Jesus Our Shepherd

“On some high moor, across which at night hyenas howl, when you meet him, sleepless, far-sighted, weather-beaten, armed, leaning on his staff, and looking out over his scattered sheep, every one on his heart, you understand why the shepherd of Judea sprang to the front in his people’s history; why they gave his name to their king, and made him the symbol of providence; why Christ took him as the type of self-sacrifice.”

G. A. Smith

Shepherding imagery abounds in both the Old and New Testaments. Many of Israel’s greatest leaders were shepherds (Moses and David). Israel’s spiritual leaders were criticized as poor shepherds for serving themselves instead of providing for the sheep (Ezekiel 34:1-10). In light of this failure, God himself promises to take up the shepherd staff and rescue the scattered flock (Ezekiel 34:11-24). In the New Testament, those who lead the church are called to “shepherd the flock of God” (1 Peter 5:4). 

Most importantly, the shepherd of ancient Israel provides the perfect metaphor for God’s involvement in the lives of his people. Like a shepherd leading his flock, God demonstrates care, provision, concern, protection, and guidance for his sheep (Psalm 23). As God in the flesh, Jesus willingly adopted and applied the title of “shepherd” to himself. We see this teased out several ways in the New Testament.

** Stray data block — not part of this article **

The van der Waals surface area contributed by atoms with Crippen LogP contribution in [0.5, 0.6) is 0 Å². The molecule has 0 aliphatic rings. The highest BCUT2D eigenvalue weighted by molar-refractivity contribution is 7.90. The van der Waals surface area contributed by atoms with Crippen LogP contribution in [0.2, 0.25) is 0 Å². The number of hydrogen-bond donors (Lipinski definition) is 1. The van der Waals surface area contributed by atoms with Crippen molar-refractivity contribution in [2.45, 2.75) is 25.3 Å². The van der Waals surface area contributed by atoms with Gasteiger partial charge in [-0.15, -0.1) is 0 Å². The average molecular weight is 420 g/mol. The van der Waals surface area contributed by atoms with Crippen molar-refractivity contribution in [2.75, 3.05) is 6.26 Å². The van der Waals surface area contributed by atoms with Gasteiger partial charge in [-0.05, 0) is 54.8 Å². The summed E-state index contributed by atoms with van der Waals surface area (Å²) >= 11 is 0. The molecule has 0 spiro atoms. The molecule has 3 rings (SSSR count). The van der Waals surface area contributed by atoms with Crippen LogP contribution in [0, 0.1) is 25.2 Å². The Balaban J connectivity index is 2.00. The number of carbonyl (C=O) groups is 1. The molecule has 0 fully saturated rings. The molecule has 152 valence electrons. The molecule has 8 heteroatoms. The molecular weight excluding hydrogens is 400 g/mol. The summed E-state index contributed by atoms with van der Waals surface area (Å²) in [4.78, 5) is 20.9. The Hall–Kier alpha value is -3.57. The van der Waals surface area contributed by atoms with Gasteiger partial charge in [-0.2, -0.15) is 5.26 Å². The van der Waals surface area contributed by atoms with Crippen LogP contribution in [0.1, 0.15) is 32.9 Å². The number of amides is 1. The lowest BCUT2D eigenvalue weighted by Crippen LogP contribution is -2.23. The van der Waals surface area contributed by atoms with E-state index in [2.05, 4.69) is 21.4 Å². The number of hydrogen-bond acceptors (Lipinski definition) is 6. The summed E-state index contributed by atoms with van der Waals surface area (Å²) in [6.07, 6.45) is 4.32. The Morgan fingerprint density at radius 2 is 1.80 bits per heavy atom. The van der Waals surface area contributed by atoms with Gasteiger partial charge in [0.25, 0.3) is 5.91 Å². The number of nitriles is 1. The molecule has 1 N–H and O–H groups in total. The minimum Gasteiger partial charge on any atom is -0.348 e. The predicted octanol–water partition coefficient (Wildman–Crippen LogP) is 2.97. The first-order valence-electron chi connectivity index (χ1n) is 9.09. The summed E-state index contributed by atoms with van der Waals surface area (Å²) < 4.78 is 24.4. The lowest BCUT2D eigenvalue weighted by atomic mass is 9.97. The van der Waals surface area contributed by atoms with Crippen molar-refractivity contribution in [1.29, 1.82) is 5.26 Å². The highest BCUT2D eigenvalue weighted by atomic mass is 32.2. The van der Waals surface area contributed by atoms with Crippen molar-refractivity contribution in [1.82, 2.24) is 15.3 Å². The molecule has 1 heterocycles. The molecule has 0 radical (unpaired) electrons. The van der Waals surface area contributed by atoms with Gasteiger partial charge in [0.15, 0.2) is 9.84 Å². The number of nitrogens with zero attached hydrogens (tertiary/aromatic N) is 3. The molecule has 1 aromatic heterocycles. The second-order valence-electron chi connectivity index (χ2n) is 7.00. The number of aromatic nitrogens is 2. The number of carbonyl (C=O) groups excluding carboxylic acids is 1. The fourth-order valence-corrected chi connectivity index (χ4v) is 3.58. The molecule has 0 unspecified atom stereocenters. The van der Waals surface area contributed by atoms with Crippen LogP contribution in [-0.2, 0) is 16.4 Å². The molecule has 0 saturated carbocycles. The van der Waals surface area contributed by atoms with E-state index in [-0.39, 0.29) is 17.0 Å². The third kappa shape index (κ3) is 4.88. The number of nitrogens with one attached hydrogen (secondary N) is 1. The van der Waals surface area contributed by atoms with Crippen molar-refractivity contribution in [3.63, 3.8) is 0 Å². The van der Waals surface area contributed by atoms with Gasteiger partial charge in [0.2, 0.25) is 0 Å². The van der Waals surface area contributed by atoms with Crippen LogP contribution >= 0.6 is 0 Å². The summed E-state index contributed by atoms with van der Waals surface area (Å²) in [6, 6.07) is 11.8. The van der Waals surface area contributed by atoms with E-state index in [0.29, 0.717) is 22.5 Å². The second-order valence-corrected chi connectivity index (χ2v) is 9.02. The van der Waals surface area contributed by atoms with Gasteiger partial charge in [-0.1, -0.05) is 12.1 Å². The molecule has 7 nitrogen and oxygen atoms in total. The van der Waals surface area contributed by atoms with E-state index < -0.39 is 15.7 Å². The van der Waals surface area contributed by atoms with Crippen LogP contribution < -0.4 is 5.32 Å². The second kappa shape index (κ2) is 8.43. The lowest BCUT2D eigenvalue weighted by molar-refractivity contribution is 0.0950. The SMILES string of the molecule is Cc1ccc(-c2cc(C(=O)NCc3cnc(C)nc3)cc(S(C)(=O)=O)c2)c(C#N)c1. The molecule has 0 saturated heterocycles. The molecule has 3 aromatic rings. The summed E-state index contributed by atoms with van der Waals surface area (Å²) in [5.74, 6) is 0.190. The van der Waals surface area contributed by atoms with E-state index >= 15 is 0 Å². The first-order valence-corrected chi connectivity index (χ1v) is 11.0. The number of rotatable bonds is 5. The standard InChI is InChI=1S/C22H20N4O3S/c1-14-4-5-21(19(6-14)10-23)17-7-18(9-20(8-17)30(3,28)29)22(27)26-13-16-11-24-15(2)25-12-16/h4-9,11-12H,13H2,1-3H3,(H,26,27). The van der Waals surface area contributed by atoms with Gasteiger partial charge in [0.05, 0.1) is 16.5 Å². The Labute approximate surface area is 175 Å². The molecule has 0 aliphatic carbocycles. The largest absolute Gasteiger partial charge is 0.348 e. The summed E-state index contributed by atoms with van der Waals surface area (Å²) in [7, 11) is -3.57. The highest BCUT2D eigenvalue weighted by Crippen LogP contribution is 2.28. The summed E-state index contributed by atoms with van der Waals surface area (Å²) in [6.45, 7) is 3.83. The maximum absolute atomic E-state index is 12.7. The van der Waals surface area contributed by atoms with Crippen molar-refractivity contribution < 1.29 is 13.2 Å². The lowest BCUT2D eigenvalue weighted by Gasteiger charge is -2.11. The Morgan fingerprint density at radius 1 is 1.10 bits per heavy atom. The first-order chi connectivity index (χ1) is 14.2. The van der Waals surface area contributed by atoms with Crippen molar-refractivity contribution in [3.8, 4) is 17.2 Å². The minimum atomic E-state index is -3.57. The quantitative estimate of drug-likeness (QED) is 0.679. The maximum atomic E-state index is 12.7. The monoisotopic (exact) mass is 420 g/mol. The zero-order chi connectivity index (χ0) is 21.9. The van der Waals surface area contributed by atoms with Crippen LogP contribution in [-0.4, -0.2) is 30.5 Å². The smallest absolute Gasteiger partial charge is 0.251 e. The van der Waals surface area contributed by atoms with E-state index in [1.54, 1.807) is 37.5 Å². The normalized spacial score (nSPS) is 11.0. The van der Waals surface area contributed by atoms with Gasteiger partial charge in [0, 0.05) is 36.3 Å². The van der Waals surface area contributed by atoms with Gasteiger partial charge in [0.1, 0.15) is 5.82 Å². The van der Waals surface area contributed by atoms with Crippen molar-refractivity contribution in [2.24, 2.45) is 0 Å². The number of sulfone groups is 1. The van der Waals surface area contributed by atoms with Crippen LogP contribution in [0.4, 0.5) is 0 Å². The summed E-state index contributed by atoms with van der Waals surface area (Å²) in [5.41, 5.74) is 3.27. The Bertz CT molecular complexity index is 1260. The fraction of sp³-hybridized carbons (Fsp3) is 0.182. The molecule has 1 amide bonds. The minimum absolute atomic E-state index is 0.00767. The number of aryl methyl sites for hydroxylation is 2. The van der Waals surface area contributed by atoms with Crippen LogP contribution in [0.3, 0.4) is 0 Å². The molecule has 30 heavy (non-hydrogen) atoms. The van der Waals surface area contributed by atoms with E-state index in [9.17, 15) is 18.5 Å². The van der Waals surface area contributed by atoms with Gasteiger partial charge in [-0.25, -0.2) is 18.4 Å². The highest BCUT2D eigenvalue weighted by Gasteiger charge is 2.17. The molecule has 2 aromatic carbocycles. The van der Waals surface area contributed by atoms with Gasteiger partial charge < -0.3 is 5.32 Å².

Jesus is the compassionate shepherd who longs to rescue his sheep

As Jesus traveled from city to city preaching and healing the afflicted, he drew quite a crowd. Matthew records Jesus’ response to the mass of people, “When he saw the crowds, he had compassion for them, because they were harassed and helpless, like sheep without a shepherd” (Matthew 9:36). The problem with a crowd being characterized as “sheep without a shepherd” is that sheep do not fare well without their shepherd. They are defenseless animals, vulnerable to attack unless the shepherd provides protection. Even in the absence of predators, sheep are still in danger as they need to be shown where to eat and drink. They are completely dependent on a shepherd for their care and safety. 

As Jesus peered at the crowd, he saw beyond the physical bodies that made up the assembly. He looked into the heart and saw a people that were in great spiritual danger. They were scattered, lost, and in need of rescue. To compound the matter, they lacked any resources in and of themselves to provide such a rescue. As a result, Jesus had compassion for them. This compassion moved him to act in ways that would characterize an ancient shepherd. He would act; he would act at great cost to himself; he would act on behalf of the sheep.